In order to provide a secure latching action and compensate for some differences in valve sizes, the connector outlet valve is resiliently movable with respect to the latch members. Tube 35 and the attached outlet valve are slidable longitudinally in the handle. A spring clip 111 limits forward or outward movement of the tube. The attached outlet valve restricts inward movement of the tube. A compression or thrust spring 120 is positioned on the tube between the connector outlet valve and the base of the opening in the outer end of the connector handle. When the connector is fitted on a tank inlet, the connector outlet valve and the tank inlet valve mate, so that both valves open. In order to secure a firm mating engagement of the valves, it is necessary that the connector body be firmly engaged with the vehicle tank inlet. To provide for a secure, resilient connection when the valves engage, spring 120 permits the connector outlet valve to yield resiliently until the valves are securely seated. When the latch members close, spring 120 urges the engaged valves outwardly into latching position with the closed latch members. Spring 120 ensures that the two valves remain seated together with sufficient spring pressure to maintain a sealed contact between themselves and the latch members.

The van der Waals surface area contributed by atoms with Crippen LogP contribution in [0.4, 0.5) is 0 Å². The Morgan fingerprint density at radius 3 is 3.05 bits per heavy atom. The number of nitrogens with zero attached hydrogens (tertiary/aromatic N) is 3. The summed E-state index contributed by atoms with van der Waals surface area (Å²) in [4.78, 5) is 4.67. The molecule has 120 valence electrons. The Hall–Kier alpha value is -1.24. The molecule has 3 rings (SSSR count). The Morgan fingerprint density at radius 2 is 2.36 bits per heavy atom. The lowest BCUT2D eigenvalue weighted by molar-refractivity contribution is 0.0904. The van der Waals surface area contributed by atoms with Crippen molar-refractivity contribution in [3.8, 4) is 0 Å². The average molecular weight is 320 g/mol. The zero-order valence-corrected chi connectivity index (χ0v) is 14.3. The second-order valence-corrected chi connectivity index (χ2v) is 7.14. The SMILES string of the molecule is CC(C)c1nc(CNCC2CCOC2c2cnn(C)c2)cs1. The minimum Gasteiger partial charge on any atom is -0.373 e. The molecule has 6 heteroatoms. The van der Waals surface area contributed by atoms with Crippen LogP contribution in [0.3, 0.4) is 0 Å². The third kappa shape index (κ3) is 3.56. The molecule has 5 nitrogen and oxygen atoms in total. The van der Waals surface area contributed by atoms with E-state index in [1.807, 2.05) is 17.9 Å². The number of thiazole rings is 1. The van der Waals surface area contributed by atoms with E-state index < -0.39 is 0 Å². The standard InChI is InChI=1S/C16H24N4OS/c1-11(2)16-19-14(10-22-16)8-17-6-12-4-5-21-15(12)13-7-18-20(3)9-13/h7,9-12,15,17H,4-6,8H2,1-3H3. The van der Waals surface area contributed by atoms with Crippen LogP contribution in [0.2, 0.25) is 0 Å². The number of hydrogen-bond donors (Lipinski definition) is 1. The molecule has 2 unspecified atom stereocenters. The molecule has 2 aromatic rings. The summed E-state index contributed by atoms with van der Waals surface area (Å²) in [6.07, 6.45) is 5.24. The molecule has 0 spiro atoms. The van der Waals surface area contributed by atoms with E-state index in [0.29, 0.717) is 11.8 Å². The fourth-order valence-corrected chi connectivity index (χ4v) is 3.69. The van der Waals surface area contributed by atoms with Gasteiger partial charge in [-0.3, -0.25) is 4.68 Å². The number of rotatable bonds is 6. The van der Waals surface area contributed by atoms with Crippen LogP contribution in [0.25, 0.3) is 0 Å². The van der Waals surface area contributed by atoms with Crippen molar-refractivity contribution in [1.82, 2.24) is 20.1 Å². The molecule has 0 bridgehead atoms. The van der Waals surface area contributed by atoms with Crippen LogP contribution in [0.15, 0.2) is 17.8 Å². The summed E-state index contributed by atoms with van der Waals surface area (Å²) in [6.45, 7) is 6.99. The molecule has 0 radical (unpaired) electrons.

Another feature of the present invention is the incorporation of a hanging bracket 140 on the body of the connector. Hanging bracket 140 can be a U shaped member formed of wire rod or the like that is attached at inwardly extending ends 142 at the ends of legs 144 of the member. A back portion 146 extending between the legs can be attached to a support member, such as a strap or the like attached to a support structure, so as to suspend the connector at a desired elevation above the ground. This makes it possible to pivot the connector into engagement with a fuel tank inlet at a particular repeated elevation, without having to lift the connector up to that elevation each time a vehicle tank is filled. This can speed the filling operation when the connector is used to repeatedly fill tanks having inlets at the same elevation.